As Raiders general manager Dave Ziegler recently pointed out, free agency is a tool to fill needs. No surprise, then, the Raiders got busy at wide receiver across the first phase of free agency.
The Henry Ruggs situation last year left a gaping hole at that position. With veterans Zay Jones and DeSean Jackson being phased out, it only added to the urgency to address that group.
In the blink of an eye, though, the Raiders turned an area of great concern into one of strength.
They did it not only by boldly trading for Davante Adams, generally considered one of the top three wide receivers in the game. In conjunction with that move, they also added veterans Demarcus Robinson and Mack Hollins, both of whom bring experience and versatility.
The Raiders aren’t necessarily done tinkering at that spot. But as it stands now, they have a strong foundation consisting of Adams, Hunter Renfrow, Bryan Edwards, Robinson, Hollins, Tyron Johnson, Dillon Stoner and D.J. Turner.
On paper, Adams, Renfrow and Edwards are the likely starters in a three-wide receiver set, although Edwards clearly has to take a big step forward to solidify his role.
Adams and Renfrow are two of the most skilled route runners in the NFL. Playing alongside dynamic tight end Darren Waller, they give the Raiders three of the most formidable weapons in the league.
From a defensive standpoint, trying to stop all three will be close to impossible.When teams opt to take either Waller or Adams out of games through double teams, it will open the field to everyone else.
That was part of the Raiders’ thinking in sending their 2022 first- and second-round picks to Green Bay to acquire Adams.
“I feel really comfortable about the decision that we made,” Raiders head coach Josh McDaniels said of the decision to acquire Adams. “He’s the kind of player we would consider doing this for.”
In two seasons Edwards has produced 45 catches for 764 yards and four touchdowns. But as he heads into his third year, any stagnant or backward step could open the door for more time for the new additions.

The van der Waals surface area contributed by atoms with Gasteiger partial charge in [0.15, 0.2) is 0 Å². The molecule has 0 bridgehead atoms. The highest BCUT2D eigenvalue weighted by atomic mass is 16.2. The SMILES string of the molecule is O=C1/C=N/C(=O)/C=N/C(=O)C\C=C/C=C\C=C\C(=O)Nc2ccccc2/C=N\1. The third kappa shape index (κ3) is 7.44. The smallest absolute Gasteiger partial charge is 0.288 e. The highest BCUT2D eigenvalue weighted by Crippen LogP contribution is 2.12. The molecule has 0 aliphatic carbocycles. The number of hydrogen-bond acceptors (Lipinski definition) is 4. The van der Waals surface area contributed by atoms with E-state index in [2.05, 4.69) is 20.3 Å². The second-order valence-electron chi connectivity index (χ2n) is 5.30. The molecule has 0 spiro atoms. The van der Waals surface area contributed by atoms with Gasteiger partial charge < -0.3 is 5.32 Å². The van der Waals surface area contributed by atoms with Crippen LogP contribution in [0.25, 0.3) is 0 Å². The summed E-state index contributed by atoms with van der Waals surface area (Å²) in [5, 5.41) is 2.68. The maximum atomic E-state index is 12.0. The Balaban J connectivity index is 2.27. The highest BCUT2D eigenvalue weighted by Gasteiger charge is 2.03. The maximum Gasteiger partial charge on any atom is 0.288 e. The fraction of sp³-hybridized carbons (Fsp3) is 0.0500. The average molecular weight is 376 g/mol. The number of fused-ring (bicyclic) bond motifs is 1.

In both the 6-foot-1 Robinson and the 6-4 Hollins, the Raiders targeted size, positional versatility and special teams flexibility.
“First of all, both of them are big,” Raiders head coach Josh McDaniels said. “They have very good size and are very competitive. They were productive in their own roles.”
Robinson was mostly a situational player in Kansas City, although he did start 29 games over the last three years. In that time he’s caught 102 passes for 1,179 yards and 10 touchdowns.
“Demarcus has been productive in a good offense,” McDaniels said. “He is a guy that has played off of others.”
Hollins has played four years in the NFL, the last three with the Dolphins. He missed all of 2018 with a groin injury.
His career numbers aren’t eye-popping — 56 catches for 750 yards and six touchdowns — but he is a big-bodied situational receiver who has also played 764 special teams snaps.
“Mack certainly factored significantly in the kicking game. I mean, significantly,” said McDaniels. “This guy is a really good kicking game player that also can play on offense. If you can get guys like that, I don’t care what position they play. If they’re good enough in the kicking game to be a factor, they’ll be at the game every week.”
The combined 16 touchdowns between Robinson and Hollins show an ability to be productive near the goal line. The Raiders struggled to consistently score touchdowns inside the opponents’ 20-yard line — their 49.23 touchdown percentage in that area of the field ranked 29th in the 32-team NFL — so expect both to get snaps in those situations.
“They have both been factors at times in the red zone,” McDaniels said. “We’re going to try and improve that area of our team, we know that. On both sides of the ball.”